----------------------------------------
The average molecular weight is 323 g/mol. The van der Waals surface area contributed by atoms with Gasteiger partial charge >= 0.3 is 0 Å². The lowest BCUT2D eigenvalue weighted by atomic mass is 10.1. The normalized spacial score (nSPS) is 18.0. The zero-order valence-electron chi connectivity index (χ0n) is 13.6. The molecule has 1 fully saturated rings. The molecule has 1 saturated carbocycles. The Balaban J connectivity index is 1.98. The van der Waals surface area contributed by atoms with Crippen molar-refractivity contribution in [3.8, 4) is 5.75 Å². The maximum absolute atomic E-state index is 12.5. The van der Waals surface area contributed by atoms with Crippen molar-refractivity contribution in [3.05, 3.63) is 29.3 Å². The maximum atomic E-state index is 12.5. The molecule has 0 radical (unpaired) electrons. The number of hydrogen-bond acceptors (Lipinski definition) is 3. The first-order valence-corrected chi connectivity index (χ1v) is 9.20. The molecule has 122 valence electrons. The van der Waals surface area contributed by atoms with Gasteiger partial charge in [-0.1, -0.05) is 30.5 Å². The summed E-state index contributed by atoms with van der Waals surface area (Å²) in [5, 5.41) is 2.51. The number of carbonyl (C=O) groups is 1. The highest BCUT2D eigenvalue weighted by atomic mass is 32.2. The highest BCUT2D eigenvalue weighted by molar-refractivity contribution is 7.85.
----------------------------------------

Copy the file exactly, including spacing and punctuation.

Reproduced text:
The average molecular weight is 323 g/mol. The van der Waals surface area contributed by atoms with Gasteiger partial charge >= 0.3 is 0 Å². The lowest BCUT2D eigenvalue weighted by atomic mass is 10.1. The normalized spacial score (nSPS) is 18.0. The zero-order valence-electron chi connectivity index (χ0n) is 13.6. The molecule has 1 fully saturated rings. The molecule has 1 saturated carbocycles. The Balaban J connectivity index is 1.98. The van der Waals surface area contributed by atoms with Crippen molar-refractivity contribution in [3.8, 4) is 5.75 Å². The maximum absolute atomic E-state index is 12.5. The van der Waals surface area contributed by atoms with Crippen molar-refractivity contribution in [3.05, 3.63) is 29.3 Å². The maximum atomic E-state index is 12.5. The molecule has 0 radical (unpaired) electrons. The number of hydrogen-bond acceptors (Lipinski definition) is 3. The first-order valence-corrected chi connectivity index (χ1v) is 9.20. The molecule has 122 valence electrons. The van der Waals surface area contributed by atoms with Gasteiger partial charge in [-0.1, -0.05) is 30.5 Å². The summed E-state index contributed by atoms with van der Waals surface area (Å²) in [5, 5.41) is 2.51. The number of carbonyl (C=O) groups is 1. The highest BCUT2D eigenvalue weighted by atomic mass is 32.2. The highest BCUT2D eigenvalue weighted by molar-refractivity contribution is 7.85.